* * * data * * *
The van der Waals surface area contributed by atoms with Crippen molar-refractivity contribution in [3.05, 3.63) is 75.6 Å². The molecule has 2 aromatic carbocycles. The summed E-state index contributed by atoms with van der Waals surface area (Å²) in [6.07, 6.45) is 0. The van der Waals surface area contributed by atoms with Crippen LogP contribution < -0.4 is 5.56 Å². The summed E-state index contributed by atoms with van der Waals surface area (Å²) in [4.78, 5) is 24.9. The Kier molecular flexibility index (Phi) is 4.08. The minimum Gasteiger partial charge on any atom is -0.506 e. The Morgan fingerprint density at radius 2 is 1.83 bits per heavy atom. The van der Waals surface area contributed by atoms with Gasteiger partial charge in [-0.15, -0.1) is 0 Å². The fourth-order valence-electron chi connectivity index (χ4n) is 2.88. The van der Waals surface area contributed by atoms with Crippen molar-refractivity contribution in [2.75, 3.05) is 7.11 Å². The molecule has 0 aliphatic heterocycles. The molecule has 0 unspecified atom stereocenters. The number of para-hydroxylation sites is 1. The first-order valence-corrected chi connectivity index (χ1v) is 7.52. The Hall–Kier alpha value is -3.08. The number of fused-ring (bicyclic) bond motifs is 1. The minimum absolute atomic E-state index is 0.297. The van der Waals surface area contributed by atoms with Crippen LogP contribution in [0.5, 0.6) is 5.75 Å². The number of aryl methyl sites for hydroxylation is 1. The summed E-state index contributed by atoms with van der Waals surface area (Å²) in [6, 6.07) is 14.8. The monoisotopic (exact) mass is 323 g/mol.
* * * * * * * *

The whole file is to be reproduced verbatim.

The van der Waals surface area contributed by atoms with Crippen molar-refractivity contribution in [3.05, 3.63) is 75.6 Å². The molecule has 2 aromatic carbocycles. The summed E-state index contributed by atoms with van der Waals surface area (Å²) in [6.07, 6.45) is 0. The van der Waals surface area contributed by atoms with Crippen LogP contribution < -0.4 is 5.56 Å². The summed E-state index contributed by atoms with van der Waals surface area (Å²) in [4.78, 5) is 24.9. The Kier molecular flexibility index (Phi) is 4.08. The minimum Gasteiger partial charge on any atom is -0.506 e. The Morgan fingerprint density at radius 2 is 1.83 bits per heavy atom. The van der Waals surface area contributed by atoms with Gasteiger partial charge in [-0.15, -0.1) is 0 Å². The fourth-order valence-electron chi connectivity index (χ4n) is 2.88. The van der Waals surface area contributed by atoms with Crippen molar-refractivity contribution in [2.75, 3.05) is 7.11 Å². The molecule has 0 aliphatic heterocycles. The molecule has 0 unspecified atom stereocenters. The number of para-hydroxylation sites is 1. The first-order valence-corrected chi connectivity index (χ1v) is 7.52. The Hall–Kier alpha value is -3.08. The number of fused-ring (bicyclic) bond motifs is 1. The minimum absolute atomic E-state index is 0.297. The van der Waals surface area contributed by atoms with Crippen LogP contribution in [0.5, 0.6) is 5.75 Å². The number of aryl methyl sites for hydroxylation is 1. The summed E-state index contributed by atoms with van der Waals surface area (Å²) in [6, 6.07) is 14.8. The monoisotopic (exact) mass is 323 g/mol.